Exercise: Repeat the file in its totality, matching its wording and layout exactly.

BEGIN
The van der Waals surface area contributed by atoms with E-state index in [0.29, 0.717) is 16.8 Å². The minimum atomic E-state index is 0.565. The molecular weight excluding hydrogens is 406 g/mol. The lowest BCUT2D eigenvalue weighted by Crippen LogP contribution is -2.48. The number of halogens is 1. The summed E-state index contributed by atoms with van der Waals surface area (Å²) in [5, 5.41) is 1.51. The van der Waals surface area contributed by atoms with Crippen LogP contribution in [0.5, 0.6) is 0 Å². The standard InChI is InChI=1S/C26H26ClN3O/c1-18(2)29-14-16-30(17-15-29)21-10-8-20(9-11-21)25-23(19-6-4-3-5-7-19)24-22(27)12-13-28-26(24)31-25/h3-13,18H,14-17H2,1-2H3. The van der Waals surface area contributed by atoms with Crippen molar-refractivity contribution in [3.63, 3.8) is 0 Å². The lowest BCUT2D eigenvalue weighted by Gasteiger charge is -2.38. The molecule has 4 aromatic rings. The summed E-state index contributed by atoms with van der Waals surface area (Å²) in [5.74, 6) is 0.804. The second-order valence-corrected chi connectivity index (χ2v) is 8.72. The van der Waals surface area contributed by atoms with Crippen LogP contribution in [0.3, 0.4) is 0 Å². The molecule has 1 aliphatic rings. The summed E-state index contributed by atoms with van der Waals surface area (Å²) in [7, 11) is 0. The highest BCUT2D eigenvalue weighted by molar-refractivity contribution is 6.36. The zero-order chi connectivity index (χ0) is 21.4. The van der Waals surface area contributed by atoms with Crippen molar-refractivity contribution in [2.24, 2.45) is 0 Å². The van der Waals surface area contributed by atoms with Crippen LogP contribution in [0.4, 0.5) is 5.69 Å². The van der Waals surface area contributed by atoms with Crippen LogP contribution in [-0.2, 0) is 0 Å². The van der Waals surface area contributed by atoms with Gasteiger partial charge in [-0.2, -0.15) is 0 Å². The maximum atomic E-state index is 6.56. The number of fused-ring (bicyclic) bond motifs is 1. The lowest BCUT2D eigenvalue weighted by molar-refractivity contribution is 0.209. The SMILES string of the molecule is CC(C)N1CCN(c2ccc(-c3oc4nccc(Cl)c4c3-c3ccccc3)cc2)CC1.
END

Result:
The van der Waals surface area contributed by atoms with E-state index in [0.29, 0.717) is 16.8 Å². The minimum atomic E-state index is 0.565. The molecular weight excluding hydrogens is 406 g/mol. The lowest BCUT2D eigenvalue weighted by Crippen LogP contribution is -2.48. The number of halogens is 1. The summed E-state index contributed by atoms with van der Waals surface area (Å²) in [5, 5.41) is 1.51. The van der Waals surface area contributed by atoms with Crippen LogP contribution in [0.5, 0.6) is 0 Å². The standard InChI is InChI=1S/C26H26ClN3O/c1-18(2)29-14-16-30(17-15-29)21-10-8-20(9-11-21)25-23(19-6-4-3-5-7-19)24-22(27)12-13-28-26(24)31-25/h3-13,18H,14-17H2,1-2H3. The van der Waals surface area contributed by atoms with Crippen molar-refractivity contribution in [3.63, 3.8) is 0 Å². The lowest BCUT2D eigenvalue weighted by Gasteiger charge is -2.38. The molecule has 4 aromatic rings. The summed E-state index contributed by atoms with van der Waals surface area (Å²) in [5.74, 6) is 0.804. The second-order valence-corrected chi connectivity index (χ2v) is 8.72. The van der Waals surface area contributed by atoms with Crippen LogP contribution in [0.3, 0.4) is 0 Å². The molecule has 1 aliphatic rings. The summed E-state index contributed by atoms with van der Waals surface area (Å²) in [7, 11) is 0. The highest BCUT2D eigenvalue weighted by molar-refractivity contribution is 6.36. The zero-order chi connectivity index (χ0) is 21.4. The van der Waals surface area contributed by atoms with Crippen molar-refractivity contribution in [2.24, 2.45) is 0 Å². The van der Waals surface area contributed by atoms with Crippen LogP contribution in [0.4, 0.5) is 5.69 Å². The van der Waals surface area contributed by atoms with Crippen LogP contribution in [-0.2, 0) is 0 Å². The van der Waals surface area contributed by atoms with Gasteiger partial charge in [-0.2, -0.15) is 0 Å². The maximum atomic E-state index is 6.56. The number of fused-ring (bicyclic) bond motifs is 1. The lowest BCUT2D eigenvalue weighted by molar-refractivity contribution is 0.209. The SMILES string of the molecule is CC(C)N1CCN(c2ccc(-c3oc4nccc(Cl)c4c3-c3ccccc3)cc2)CC1.